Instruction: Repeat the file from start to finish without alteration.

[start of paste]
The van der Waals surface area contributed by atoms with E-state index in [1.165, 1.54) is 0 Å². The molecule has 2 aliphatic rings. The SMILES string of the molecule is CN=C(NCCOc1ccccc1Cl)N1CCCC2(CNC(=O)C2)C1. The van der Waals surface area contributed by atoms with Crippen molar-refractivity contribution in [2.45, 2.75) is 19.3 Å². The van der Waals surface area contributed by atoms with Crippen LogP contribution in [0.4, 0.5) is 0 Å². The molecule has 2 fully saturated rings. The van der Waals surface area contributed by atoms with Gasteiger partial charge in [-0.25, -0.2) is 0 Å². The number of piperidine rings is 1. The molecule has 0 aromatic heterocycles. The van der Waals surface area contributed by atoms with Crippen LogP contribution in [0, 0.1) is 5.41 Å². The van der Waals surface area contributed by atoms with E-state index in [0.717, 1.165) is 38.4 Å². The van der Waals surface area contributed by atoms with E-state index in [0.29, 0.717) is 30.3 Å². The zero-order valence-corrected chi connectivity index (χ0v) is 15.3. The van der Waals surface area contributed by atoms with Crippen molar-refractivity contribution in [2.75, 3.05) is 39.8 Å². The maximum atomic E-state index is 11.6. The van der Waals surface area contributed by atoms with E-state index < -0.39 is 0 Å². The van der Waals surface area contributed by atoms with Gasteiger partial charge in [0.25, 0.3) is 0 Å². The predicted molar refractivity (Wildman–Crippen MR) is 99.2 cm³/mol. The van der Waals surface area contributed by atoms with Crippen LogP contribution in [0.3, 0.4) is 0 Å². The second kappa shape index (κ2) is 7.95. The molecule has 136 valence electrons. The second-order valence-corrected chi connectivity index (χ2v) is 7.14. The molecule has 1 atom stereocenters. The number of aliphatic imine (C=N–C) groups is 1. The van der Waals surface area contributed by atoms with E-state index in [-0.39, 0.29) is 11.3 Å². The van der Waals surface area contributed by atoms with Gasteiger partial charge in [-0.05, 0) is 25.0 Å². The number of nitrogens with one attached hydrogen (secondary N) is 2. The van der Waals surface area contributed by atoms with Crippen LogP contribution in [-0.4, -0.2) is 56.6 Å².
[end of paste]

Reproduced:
The van der Waals surface area contributed by atoms with E-state index in [1.165, 1.54) is 0 Å². The molecule has 2 aliphatic rings. The SMILES string of the molecule is CN=C(NCCOc1ccccc1Cl)N1CCCC2(CNC(=O)C2)C1. The van der Waals surface area contributed by atoms with Crippen molar-refractivity contribution in [2.45, 2.75) is 19.3 Å². The van der Waals surface area contributed by atoms with Crippen LogP contribution in [0.4, 0.5) is 0 Å². The molecule has 2 fully saturated rings. The van der Waals surface area contributed by atoms with Gasteiger partial charge in [-0.25, -0.2) is 0 Å². The number of piperidine rings is 1. The molecule has 0 aromatic heterocycles. The van der Waals surface area contributed by atoms with Crippen LogP contribution in [0, 0.1) is 5.41 Å². The van der Waals surface area contributed by atoms with E-state index in [0.717, 1.165) is 38.4 Å². The van der Waals surface area contributed by atoms with E-state index in [0.29, 0.717) is 30.3 Å². The zero-order valence-corrected chi connectivity index (χ0v) is 15.3. The van der Waals surface area contributed by atoms with Crippen molar-refractivity contribution in [2.75, 3.05) is 39.8 Å². The maximum atomic E-state index is 11.6. The van der Waals surface area contributed by atoms with E-state index < -0.39 is 0 Å². The van der Waals surface area contributed by atoms with Gasteiger partial charge in [0.25, 0.3) is 0 Å². The predicted molar refractivity (Wildman–Crippen MR) is 99.2 cm³/mol. The van der Waals surface area contributed by atoms with Crippen LogP contribution in [0.3, 0.4) is 0 Å². The second kappa shape index (κ2) is 7.95. The molecule has 136 valence electrons. The second-order valence-corrected chi connectivity index (χ2v) is 7.14. The molecule has 1 atom stereocenters. The number of aliphatic imine (C=N–C) groups is 1. The van der Waals surface area contributed by atoms with E-state index in [-0.39, 0.29) is 11.3 Å². The van der Waals surface area contributed by atoms with Gasteiger partial charge in [-0.05, 0) is 25.0 Å². The number of nitrogens with one attached hydrogen (secondary N) is 2. The van der Waals surface area contributed by atoms with Crippen LogP contribution in [-0.4, -0.2) is 56.6 Å².